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View Diary: Arizona to end gun buy-back programs that destroy weapons (22 comments)

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  •  What does a citizen reporting a "crime gun" (1+ / 0-)
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    have to do with nonprofit agencies requesting criminal data from a municipality? In the case of the nonprofit, they're going to tie up police resources checking on weapons they receive, which is a use of public funds, and a law could easily be written to outlaw that without making criminals of individuals who turn in guns that may have been used in crimes. That was your point above: do it yourself, not on the public's dime.

    stay together / learn the flowers / go light - Gary Snyder

    by Mother Mags on Tue Mar 12, 2013 at 08:56:23 PM PDT

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    •  Re: (0+ / 0-)

      Why would a nonprofit request that data in the first place?  Just hand the gun over to the police and ask them to check.  If it checks out, you get to burn it down on your own dime.  If not, it goes into evidence and its now a matter for the police to investigate.  I don't see why the police would feel obligated to share the particulars of an ongoing investigation with the reporting nonprofit except where it concerns the organization's role as witness to a transfer of a crime gun.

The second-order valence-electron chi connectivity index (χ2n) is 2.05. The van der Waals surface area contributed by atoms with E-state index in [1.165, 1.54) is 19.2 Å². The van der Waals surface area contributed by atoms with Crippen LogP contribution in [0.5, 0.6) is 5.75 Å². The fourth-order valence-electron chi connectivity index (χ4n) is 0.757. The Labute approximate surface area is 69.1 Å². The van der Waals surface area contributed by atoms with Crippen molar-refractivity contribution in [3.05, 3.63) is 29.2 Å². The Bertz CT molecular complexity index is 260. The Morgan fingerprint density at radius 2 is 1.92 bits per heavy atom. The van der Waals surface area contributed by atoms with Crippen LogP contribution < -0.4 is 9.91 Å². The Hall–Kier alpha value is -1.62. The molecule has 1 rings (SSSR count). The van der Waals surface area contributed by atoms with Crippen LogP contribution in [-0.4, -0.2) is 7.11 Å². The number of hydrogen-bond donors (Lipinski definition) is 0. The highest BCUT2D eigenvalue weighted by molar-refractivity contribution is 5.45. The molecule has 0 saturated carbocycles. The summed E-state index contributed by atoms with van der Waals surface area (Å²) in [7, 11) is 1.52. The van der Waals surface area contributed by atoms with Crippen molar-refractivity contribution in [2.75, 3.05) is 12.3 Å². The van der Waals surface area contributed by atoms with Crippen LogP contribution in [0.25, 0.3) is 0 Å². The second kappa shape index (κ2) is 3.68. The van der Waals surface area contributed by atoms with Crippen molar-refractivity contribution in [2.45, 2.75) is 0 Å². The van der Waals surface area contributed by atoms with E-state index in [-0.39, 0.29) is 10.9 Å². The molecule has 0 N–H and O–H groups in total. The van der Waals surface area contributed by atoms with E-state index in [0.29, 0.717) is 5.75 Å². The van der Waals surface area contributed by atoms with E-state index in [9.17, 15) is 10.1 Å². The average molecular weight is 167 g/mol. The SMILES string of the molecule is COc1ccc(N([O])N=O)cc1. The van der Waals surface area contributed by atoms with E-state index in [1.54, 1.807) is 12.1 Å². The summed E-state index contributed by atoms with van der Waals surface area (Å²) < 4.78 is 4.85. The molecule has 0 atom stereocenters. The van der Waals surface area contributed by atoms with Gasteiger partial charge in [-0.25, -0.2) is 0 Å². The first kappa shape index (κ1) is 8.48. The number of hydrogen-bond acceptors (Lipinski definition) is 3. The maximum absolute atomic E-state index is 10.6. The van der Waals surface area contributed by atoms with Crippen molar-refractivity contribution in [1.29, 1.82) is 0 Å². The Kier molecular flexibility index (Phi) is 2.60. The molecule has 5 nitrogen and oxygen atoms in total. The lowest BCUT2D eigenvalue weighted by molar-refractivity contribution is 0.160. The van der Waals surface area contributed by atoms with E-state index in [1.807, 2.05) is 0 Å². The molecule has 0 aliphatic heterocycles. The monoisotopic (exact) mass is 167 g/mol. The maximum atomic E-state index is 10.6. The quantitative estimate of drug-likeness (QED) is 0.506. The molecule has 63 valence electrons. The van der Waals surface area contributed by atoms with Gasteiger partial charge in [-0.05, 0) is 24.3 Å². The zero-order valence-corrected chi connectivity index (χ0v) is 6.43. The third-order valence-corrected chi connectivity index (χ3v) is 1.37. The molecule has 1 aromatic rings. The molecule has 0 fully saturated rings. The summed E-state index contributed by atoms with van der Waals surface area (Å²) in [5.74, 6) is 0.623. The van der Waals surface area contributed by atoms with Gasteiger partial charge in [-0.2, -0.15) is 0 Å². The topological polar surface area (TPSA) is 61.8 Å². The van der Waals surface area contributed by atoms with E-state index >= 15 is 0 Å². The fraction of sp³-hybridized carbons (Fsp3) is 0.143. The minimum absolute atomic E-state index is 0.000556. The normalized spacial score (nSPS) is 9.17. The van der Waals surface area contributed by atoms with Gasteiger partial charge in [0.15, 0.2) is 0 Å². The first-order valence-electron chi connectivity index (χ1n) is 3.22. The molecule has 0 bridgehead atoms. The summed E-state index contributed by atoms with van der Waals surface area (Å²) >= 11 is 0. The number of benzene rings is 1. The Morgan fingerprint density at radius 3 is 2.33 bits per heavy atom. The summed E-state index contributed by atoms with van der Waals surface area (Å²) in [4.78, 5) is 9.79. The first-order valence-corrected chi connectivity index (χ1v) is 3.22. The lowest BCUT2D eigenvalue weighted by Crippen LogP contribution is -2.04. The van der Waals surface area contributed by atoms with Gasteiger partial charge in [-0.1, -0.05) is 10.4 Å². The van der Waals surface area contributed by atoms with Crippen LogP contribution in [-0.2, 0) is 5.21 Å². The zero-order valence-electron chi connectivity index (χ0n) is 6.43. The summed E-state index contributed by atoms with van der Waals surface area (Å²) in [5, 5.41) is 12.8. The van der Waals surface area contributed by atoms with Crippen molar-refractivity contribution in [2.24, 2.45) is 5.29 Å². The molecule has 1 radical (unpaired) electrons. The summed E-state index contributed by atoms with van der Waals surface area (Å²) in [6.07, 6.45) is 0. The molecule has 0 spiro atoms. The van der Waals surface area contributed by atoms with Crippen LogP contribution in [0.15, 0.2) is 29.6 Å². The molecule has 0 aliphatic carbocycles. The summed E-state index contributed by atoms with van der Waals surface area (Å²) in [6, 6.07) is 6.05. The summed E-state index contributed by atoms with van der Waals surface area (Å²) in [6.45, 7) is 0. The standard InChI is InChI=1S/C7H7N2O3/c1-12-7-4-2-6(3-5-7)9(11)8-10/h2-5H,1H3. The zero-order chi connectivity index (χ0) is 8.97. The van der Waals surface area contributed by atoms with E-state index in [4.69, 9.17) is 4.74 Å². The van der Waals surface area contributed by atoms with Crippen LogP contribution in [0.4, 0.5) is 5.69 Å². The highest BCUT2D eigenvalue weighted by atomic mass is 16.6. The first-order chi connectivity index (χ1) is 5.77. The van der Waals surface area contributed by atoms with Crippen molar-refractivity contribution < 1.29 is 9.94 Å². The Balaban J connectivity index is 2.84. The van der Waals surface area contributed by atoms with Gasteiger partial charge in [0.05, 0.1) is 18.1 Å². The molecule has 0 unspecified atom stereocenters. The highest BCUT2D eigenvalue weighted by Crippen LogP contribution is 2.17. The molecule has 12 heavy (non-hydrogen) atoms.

When God gives you lemons, you find a new god.

      by Patrick Costighan on Tue Mar 12, 2013 at 09:06:20 PM PDT

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      •  Let's say I run a nonprofit that tries to (0+ / 0-)

        eliminate gang violence by getting guns off the street. Because Arizona outlawed municipalities accepting and destroying guns, I decide our organization will do it -- accept and destroy guns.

        But I also work with closely with the city and, as an organization in good standing with the police, I want them to know about the weapons I have, some of which may be traced to crimes.

        Before my organization melts down the guns, we ask the city to check the weapons. That's the step that the new language in the Arizona statute has apparently criminalized, because you're using public funds to assist a buy-back, even tangentially, that destroys weapons. Yes, I could go ahead and destroy the guns, but it sure would be a public service to let the police know what we have first. I think if you did that the NRA would challenge it, or write an even tougher law to make it explicit.

        stay together / learn the flowers / go light - Gary Snyder

        by Mother Mags on Tue Mar 12, 2013 at 09:23:46 PM PDT

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